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SBGHC Celebrates 15th Anniversary April 1/13

A Look Back in Time for SBGHC

April 1, 2013 marked the 15th anniversary of the formation of South Bruce Grey Health Centre (SBGHC)!  It was in 1998 that Chesley and District Memorial Hospital, Durham Memorial Hospital, Kincardine and District General Hospital and the County of Bruce General Hospital amalgamated to form SBGHC.  Since that time, the SBGHC team has worked hard to create an effective, vibrant, and fully accredited health care system. The SBGHC team takes enormous pride in providing excellent patient centered care and fulfilling our Mission (delivering high quality health care to our rural communities), Vision ( to be an innovative and forward thinking health care organization) and Values to the best of our ability.  I am very excited about what the future holds for SBGHC and you have my pledge that we will continue to work towards our goal of becoming the leading rural health care provider in Ontario.

Paul Rosebush, President and CEO

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As you will see from reading the histories below, the four facilities which now comprise South Bruce Grey Health Centre (SBGHC) are rich in a tradition of service, challenge and continual change required to meet the ongoing needs of their respective communities.

The creation (through amalgamation) of SBGHC on April 1, 1998, presented another set of changes and challenges which has been met with the same degree of dedication, enthusiasm and cooperation, which contributed in large part to the successes described below.

CDMH – Chesley and District Memorial Hospital                                                  DMH –   Durham Memorial Hospital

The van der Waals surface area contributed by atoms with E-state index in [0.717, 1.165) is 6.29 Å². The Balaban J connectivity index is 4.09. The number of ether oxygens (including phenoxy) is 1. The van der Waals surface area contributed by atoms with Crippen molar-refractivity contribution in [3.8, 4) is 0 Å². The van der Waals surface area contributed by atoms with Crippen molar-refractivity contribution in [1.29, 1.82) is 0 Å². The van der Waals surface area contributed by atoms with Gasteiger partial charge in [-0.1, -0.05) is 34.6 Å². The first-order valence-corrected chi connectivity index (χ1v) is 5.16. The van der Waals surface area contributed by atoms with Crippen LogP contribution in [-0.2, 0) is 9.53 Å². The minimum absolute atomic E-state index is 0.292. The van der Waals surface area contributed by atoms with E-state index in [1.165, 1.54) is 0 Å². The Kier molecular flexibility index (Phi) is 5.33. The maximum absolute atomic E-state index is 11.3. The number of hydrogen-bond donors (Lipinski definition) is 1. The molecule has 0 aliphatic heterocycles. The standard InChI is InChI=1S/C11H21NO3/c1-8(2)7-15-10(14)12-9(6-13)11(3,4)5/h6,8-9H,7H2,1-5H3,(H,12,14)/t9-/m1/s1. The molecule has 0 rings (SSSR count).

KDGH -  Kincardine and District General Hospital                                              CBGH –  County of Bruce General Hospital

 

Picture of original Chesley Hospital

Picture of original Durham Hospital

Picture of original Kincardine Hospital

Picture of original Walkerton Hospital

  

Early 1900’s - a 4 bed hospital and operating room was created by Nurse Victoria Carmount, who adapted a house in Durham. Due to the absence of physicians during World War I, that facility was forced to close.

1900 – CBGH evolved from an $8,000 legacy bequeathed by William John Moore and on June 8, the hospital was incorporated and the first patient was admitted on September 27, 1902. Until 1943, the Hospital directed a school for Registered Nurses.

1906 - A new addition containing 6 nursing wards was completed at CBGH.

1908 – KDGHwas founded by local resident Madame Josephine Gualco, who purchased the Grant property on Queen Street North and proposed to donate it along with $2,500 annually for the creation of a hospital to serve Kincardine and surrounding district.  It was incorporated by letters of patent in 1908.

1909 - The charter for the KDGH was procured on June 19.  From 1911 until the final graduation in 1932, the hospital served as a training school for nurses in affiliation with the Stratford Hospital.

1922 - Durham Red Cross Memorial Hospital was opened by the local branch of the Red Cross, which renovated an Anglican rectory to accommodate 10 patients. This facility was enlarged in 1925 and 1928 when X-Ray equipment was introduced.

1923 - Ross Robertson, a pioneer merchant, donated $2,000 toward a new wing at KDGH in memory of his mother who was the daughter of Allan Cameron, one of Kincardine's co-founders.

1933 – The DMH had served as a training school for nurses, continuing this service until 1933 when legislation limited training facilities to hospitals with 50 or more beds.